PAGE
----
I have been looking through the FS2004 manual trying to work out what the backcourse button on the autopilot actually does?? I have found no reference to it...can anyone explain what a backcourse is and how the button works??
This should help, I got it off another website.......
Simple...it's an inexpensive way to get another instrument approach. With the exception of GPS and LORAN, all approaches require some sort of ground-based equipment in the vicinity of the airport. Someone makes a huge investment in equipment and real estate to provide an ILS approach to an airport--and the localizer signal radiates in TWO directions. The 'front course' provides directional guidance to the ILS runway, and the 'back course,' shoots out 180 degrees in the other direction. Since no additional equipment or real estate is needed to take advantage of the 'back course' signal, many airports have a 'back course approach' charted as a nonprecision approach to a runway that may otherwise not have an approach at all.
Could another approach be charted to the 'back course' runway using an NDB on the ILS compass locator, for instance? Sure--but since localizers, even on the back course, are much more precise than NDBs or even VORs, it's usually possible to get much lower instrument minimms on a 'back course' approach.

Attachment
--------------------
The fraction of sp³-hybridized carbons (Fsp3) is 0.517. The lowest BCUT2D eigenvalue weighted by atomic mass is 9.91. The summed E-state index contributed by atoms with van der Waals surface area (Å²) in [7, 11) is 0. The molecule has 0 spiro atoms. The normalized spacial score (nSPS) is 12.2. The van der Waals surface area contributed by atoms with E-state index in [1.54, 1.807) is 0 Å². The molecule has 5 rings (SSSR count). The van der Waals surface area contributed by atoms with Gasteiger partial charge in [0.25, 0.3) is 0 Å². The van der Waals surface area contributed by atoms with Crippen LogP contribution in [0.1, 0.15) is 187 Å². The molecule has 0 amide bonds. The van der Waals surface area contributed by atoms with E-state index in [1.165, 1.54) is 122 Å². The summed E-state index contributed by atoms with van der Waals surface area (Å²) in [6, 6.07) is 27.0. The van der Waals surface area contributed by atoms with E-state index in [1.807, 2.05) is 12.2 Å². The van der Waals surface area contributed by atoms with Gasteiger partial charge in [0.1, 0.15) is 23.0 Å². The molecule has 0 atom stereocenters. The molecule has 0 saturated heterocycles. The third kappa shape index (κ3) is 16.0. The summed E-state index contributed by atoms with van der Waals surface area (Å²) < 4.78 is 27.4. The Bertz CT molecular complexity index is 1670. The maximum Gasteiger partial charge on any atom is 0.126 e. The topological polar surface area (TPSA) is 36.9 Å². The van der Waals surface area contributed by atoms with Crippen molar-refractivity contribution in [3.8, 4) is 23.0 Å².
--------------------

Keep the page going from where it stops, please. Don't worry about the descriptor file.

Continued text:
Short answer--the back course exists on any ILS, so if terrain and obstructions allow, why not chart a back course approach to the airport, almost for free?
There is a facet to back course approaches not mentioned in the other reply. Basically, a back course approach is a precision instrument landing approach to the opposite end of a runway with a ILS or ILS/DME approach. (i.e. Runway 27 has a published ILS approach. The back course is flown to runway 09).
Because you are flying in the opposite direction that the electronic course was designed for, the instrument needle is reversed on the back course. That means, when flying , you (or the autopilot) make course corrections TOWARD the needle on the front course and AWAY from the needle on the back course.
The reason the autopilot has a button for back course is that it needs to be able to fly in the correct direction when the course needle deviates and it can only do so if it "knows" which approach is being flown.
Oops! My previous reply should have read ...non-precison appraoch.